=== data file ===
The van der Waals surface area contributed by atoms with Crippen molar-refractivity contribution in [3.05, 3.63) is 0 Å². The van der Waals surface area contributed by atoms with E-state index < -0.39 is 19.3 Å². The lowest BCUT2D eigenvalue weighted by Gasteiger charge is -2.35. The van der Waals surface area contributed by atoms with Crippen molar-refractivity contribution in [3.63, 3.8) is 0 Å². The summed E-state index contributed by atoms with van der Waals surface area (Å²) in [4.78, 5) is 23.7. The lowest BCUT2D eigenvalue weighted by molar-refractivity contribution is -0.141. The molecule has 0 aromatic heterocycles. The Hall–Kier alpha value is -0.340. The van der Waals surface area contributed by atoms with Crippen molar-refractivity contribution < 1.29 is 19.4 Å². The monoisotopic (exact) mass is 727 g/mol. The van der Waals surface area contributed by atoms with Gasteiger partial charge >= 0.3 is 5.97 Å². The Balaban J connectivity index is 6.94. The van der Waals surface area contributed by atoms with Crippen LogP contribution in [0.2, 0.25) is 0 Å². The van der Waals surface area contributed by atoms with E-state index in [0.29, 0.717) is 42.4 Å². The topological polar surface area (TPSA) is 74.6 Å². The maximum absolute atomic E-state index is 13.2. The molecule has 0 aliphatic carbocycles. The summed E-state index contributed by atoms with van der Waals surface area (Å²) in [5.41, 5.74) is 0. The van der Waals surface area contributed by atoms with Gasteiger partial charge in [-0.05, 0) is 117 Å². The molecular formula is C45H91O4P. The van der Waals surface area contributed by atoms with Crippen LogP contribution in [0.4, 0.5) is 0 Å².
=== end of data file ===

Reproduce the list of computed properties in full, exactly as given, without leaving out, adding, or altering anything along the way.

The van der Waals surface area contributed by atoms with Crippen molar-refractivity contribution in [3.05, 3.63) is 0 Å². The van der Waals surface area contributed by atoms with E-state index < -0.39 is 19.3 Å². The lowest BCUT2D eigenvalue weighted by Gasteiger charge is -2.35. The van der Waals surface area contributed by atoms with Crippen molar-refractivity contribution in [3.63, 3.8) is 0 Å². The summed E-state index contributed by atoms with van der Waals surface area (Å²) in [4.78, 5) is 23.7. The lowest BCUT2D eigenvalue weighted by molar-refractivity contribution is -0.141. The molecule has 0 aromatic heterocycles. The Hall–Kier alpha value is -0.340. The van der Waals surface area contributed by atoms with Crippen molar-refractivity contribution < 1.29 is 19.4 Å². The monoisotopic (exact) mass is 727 g/mol. The van der Waals surface area contributed by atoms with Gasteiger partial charge >= 0.3 is 5.97 Å². The Balaban J connectivity index is 6.94. The van der Waals surface area contributed by atoms with Crippen LogP contribution in [0.2, 0.25) is 0 Å². The van der Waals surface area contributed by atoms with E-state index in [0.29, 0.717) is 42.4 Å². The topological polar surface area (TPSA) is 74.6 Å². The maximum absolute atomic E-state index is 13.2. The molecule has 0 aliphatic carbocycles. The summed E-state index contributed by atoms with van der Waals surface area (Å²) in [5.41, 5.74) is 0. The van der Waals surface area contributed by atoms with Gasteiger partial charge in [-0.05, 0) is 117 Å². The molecular formula is C45H91O4P. The van der Waals surface area contributed by atoms with Crippen LogP contribution in [0.4, 0.5) is 0 Å².